We live in a world where technology is somewhat an inevitable reality. And why not admit, while we’re at it, that this digital revolution has also greatly increased our everyday comfort? We now have smartphones capable of remote control over an array of other smart objects: from coffee machines to thermostats, from surveillance systems to connected toilets and so on.
We are always connected, perhaps too connected. We are constantly looking for the sexiest and the most user-friendly app in order to make our lives simpler. And as such, we’ve signed a pact with devil without even realizing it. The consequence? We are now heading at the speed of light towards a fusion between humans and machines.
Be it at work or the home, the advantages of such an advanced connectivity with all these mundane devices are more than obvious. However, the question that arises now is how to deal with all these weird emerging protocols?
The continuous standardization of the architecture integrated within these smart devices tips the scale once more in the favor of cybercriminals, who can now more easily ‘capture’ them in their net – botnet, that is. Indeed, connected objects are not that dangerous when taken into account separately, but they do pose a high risk when considered collectively. Especially when this collective capacity is used to launch a DDoS attack.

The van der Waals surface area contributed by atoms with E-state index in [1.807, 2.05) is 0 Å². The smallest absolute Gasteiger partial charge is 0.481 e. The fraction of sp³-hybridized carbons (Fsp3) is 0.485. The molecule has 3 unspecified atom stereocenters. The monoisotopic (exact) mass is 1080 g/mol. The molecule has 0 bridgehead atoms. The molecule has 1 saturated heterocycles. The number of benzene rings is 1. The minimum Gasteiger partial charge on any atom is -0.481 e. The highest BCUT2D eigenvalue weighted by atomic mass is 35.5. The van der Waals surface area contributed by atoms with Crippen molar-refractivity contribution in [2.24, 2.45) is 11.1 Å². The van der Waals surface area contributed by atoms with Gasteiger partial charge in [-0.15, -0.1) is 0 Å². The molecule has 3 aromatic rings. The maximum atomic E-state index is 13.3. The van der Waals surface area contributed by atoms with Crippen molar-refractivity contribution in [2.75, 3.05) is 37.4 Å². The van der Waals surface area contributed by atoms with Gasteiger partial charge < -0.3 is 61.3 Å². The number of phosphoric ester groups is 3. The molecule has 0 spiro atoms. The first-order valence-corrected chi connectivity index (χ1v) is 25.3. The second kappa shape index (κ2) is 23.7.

You’ll probably think to yourself, if someone hacks your coffee machine and configures it so that it only serves you decaf, mornings may turn out as a bit of a challenge. But what if someone uses your coffee machine, along with countless others, to form a zombie botnet army?
The portable PC market is already passed its prime. These endpoints benefit nowadays from a much better protection and, as such, computer-based botnets will slowly fade out of the picture. That being said, what are DDoS attack amateurs left with? #wink The rise of the machines offers them a new opportunity in the creation of bigger badder botnets, with less effort and more difficult to detect. We assure you, though, our tone is not to be mistaken – this is not advertising, it’s merely a cold statement of how things are.
Humans VS Machines
Now that we’ve established why IoT-based botnets are « in » at the present time, we shall proceed with illustrating a more concrete example.
On September 20, a DDoS attack of biblical proportions was launched against the krebsonsecurity.com website, the famous blog of one of the most acclaimed journalists in the domain of cybersecurity – Brian Krebs. We’ve already covered the principle of a DDoS attack conducted using a zombie botnet in one of our previous articles, therefore we will not dwell on the matter. The following paragraphs will however complete the details of the incident:
According to public records, what Krebs’s website went through and lived to tell the tale is one the most powerful DDoS attacks ever recorded. Whereas, in 2015, the record was of 500 Gb/s, his blog took full-on a blow of no more, no less than 620 Gb/s. After a few hours, the sole pressure of the attack started to have an impact on the other clients which had subscribed to the same protection service as Krebs.
Forced by his surroundings, the latter had to redirect his traffic towards what we call the internet black hole, or the localhost 127.0.0.1. This literally means that krebsonsecurity was temporarily deleted from the web and that the voice of Krebs was silenced… but not for long. Thanks to ‘Protect Shield’, a free service provided by Google to protect journalists against online censorship, the website was up and running in no time.